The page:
Sony Xperia X10 Video
Sony Xperia X10 Video Transcript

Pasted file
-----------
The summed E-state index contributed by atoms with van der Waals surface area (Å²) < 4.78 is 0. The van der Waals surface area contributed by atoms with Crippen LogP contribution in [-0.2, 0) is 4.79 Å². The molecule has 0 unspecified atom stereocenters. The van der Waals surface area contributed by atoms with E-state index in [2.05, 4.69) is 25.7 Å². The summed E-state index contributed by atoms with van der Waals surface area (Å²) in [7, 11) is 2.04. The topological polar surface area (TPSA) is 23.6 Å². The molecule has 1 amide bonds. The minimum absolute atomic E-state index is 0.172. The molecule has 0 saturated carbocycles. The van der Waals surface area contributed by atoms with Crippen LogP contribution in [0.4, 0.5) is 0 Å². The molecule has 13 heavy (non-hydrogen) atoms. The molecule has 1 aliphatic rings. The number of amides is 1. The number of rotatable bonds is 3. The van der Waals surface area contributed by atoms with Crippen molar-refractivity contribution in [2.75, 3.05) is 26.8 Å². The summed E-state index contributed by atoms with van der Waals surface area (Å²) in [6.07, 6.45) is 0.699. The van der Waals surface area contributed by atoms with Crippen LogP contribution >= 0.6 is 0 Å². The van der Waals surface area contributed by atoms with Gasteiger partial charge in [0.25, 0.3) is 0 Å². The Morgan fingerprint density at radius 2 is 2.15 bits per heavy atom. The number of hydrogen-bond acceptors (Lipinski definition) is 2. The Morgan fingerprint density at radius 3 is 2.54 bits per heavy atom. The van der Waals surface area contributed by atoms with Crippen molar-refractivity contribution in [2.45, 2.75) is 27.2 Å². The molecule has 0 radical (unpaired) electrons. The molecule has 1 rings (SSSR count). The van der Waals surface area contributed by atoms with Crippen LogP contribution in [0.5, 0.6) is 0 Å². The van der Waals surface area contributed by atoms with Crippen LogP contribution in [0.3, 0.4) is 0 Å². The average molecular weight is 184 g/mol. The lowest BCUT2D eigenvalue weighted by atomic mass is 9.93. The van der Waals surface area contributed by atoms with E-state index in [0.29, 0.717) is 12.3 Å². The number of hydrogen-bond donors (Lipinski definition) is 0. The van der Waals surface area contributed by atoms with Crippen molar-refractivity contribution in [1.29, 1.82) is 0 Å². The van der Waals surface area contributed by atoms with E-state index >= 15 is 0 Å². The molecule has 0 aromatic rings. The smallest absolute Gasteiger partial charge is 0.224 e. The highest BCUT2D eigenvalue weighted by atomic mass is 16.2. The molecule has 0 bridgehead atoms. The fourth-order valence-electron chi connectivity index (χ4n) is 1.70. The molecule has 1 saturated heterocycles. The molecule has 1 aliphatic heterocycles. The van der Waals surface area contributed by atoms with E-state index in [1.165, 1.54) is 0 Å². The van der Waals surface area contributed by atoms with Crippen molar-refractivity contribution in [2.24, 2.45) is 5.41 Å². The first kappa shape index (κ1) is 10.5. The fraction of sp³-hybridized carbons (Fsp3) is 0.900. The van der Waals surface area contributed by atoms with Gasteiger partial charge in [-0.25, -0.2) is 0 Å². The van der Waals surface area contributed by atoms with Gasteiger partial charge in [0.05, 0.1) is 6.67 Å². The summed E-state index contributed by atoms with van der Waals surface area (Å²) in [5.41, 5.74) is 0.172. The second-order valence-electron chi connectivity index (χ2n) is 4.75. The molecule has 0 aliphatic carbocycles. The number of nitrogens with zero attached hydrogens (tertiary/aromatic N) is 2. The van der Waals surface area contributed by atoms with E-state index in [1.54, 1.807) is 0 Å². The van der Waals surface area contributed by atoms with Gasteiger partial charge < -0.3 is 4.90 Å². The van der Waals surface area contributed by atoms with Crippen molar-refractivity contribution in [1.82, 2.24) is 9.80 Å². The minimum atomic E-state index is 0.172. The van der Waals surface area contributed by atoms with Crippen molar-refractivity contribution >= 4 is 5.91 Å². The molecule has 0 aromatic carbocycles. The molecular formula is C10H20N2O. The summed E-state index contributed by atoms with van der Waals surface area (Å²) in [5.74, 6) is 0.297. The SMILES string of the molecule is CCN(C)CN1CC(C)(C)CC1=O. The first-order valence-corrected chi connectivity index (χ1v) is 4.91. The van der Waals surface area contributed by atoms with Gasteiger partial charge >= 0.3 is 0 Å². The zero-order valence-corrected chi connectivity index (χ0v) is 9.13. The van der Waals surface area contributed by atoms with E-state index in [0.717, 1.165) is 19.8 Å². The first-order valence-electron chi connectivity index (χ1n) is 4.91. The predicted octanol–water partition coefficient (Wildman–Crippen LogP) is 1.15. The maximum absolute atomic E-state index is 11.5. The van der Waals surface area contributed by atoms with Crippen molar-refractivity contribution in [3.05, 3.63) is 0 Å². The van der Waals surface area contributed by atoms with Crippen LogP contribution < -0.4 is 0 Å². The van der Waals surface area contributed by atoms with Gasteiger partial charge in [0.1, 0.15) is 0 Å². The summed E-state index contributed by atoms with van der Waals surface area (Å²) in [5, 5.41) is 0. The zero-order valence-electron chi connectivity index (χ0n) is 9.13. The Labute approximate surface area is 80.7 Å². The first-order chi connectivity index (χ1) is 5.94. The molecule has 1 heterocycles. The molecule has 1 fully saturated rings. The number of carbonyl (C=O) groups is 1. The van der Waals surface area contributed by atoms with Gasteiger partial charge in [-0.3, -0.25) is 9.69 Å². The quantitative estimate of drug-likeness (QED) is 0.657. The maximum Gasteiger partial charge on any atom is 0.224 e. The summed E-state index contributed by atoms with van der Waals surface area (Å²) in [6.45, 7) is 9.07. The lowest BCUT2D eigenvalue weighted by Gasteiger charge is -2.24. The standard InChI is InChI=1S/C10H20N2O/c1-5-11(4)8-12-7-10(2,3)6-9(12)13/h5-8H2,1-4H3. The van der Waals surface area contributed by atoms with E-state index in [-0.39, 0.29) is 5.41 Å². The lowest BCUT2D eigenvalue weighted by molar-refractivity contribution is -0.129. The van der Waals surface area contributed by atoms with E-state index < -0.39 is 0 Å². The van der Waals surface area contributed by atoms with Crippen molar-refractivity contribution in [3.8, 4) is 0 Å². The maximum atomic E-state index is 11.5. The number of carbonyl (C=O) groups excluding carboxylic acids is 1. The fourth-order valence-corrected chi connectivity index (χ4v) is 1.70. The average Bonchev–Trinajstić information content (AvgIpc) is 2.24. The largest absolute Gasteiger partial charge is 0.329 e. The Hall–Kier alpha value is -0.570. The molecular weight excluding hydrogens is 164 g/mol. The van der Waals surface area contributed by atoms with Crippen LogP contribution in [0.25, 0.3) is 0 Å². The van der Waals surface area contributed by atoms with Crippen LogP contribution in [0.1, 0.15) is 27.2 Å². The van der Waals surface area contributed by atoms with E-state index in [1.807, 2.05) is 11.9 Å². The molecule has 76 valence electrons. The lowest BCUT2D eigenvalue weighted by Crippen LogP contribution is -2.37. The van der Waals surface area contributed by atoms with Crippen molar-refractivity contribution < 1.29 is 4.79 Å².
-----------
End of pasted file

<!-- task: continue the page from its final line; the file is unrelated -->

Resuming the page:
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>> Kent German: Hi. I'm Kent German, senior editor for CNET.com here with the Sony Ericsson Xperia X10. We're excited to have this phone. It's been a couple of months since it came out. It was Sony Ericsson's first Android phone. It was introduced in the latter half of 2009, and we saw it at CES in 2010, and then we saw it at Mobile World Congress, but this is our first chance to really get our hands on it and give it a good thorough review, so we're excited to do that. The phone's pretty interesting in a lot of ways. Not only, of course, is it Sony Ericsson's first Android phone, as I said, it really has a nice overall design, I think. It is a little big. It is a four-inch display, so that is bigger than the iPhone. It's bigger than most other touch screen phones out there and, personally, I think bigger touch screen, the better, but this is very vibrant and very rich. Sony Ericsson usually does a good job with its displays, and this phone is no exception. Of course [inaudible] it a little tall, make it a little wide. It's not too thick actually. I have the phone in my pocket, and I did notice it. I said, "Well, that's just a little uncomfortable," so it might not be great in a pants pocket but certainly in a coat, or, you know, in a bag, a purse, or anything like that. But certainly very stylish just in terms of the simple design. It's a little curved on the sides. Sony Ericsson actually is doing a lot of this with their phones. They're making them curved to match the curve of your hands. Three simple controls down below. There's the Android menu button, there's a home button, and you can set where that will take you, and then there's also the [inaudible]. On the other side you'll see the camera lens, and over here there's just a couple of controls. There's the volume rocker, there's a camera shutter. Up on the top you'll find the power button, a 3.5 millimeter headset jack, so great that Sony Ericsson's ditching all that proprietary stuff going with the standard headset jack. Also find a micro USB port. That's for USB cable for synching and also for charging. There is a memory card slot behind the battery cover. It is microSD so there's no memory stick micro, again no proprietary format. A few interesting things about this phone is it does something called Timescape. Now this is a new Sony Ericsson interface as part of Sony Ericsson's UXP which is the overall user experience that we've looked at before, but Timescape is very much like Motoblur or [inaudible] the way that it takes all of your contacts in your Facebook, you're MySpace, your Twitter and sort of rolls it all into one, and you can go to a page where you can see all your contacts flowing back and forth and your last communication with them. And you can set, of course, what you want in there, but it can be emails, it can be messages, but then it's also as simple as Facebook status updates and Twitter updates, and it flows in sort of an "s" curved design. You can see it curves like this and then curves down at the bottom. Works kind of well. You can slide up and down. You can go to each individual contact. You can tap them, and then there will be what's called an infinity button which actually if you press that, it shows you all the contact you've had with that person whether it's over email, Facebook, or whatever it might be. So, I've noticed just in my general testing, it seems a little slower than Motorblur. It's certainly slick. I like the design. I like the overall visual effects. Seems to be just the tiniest bit clunky though in terms of connecting back and forth. Getting it all to update frequently and having it flow seems like they'll work on that. Other things worth noticing is phone dialer, pretty standard large buttons with large numbers. I do like the virtual keyboard. It's very spacious, and I like that it throws up all of these suggestions for words you type, and it remembers emails. So, for instance, if I had an email like Kent. German, it would, as I'm typing that, sort of remembers that even though it's not in your dictionary. So I do like that. Main menu is all icons. You, of course, like other Android phones, there's that windowpane. You just move that, slides up. If you slide that up, you get access to the full menu with icons. A couple of shortcuts on the home screen will take you to like messaging, the Timescape. Also there's a Mediascape application which takes your photos and any music and puts them all together. The infinity button also works in the music application, so if you press the infinity control, you can see all the music you have from that individual artist. Other features are the high-resolution camera. It does have Bluetooth. It does have email messaging. You're going to get the personal organizer, so really a stocked feature set, very much. I think Sony Ericsson's first Android phone, it is a good try. I like what I see so far. I am interested though in getting into the Timescape just to see how well it performs. I'm Kent German, and this is the Sony Ericsson Xperia X10.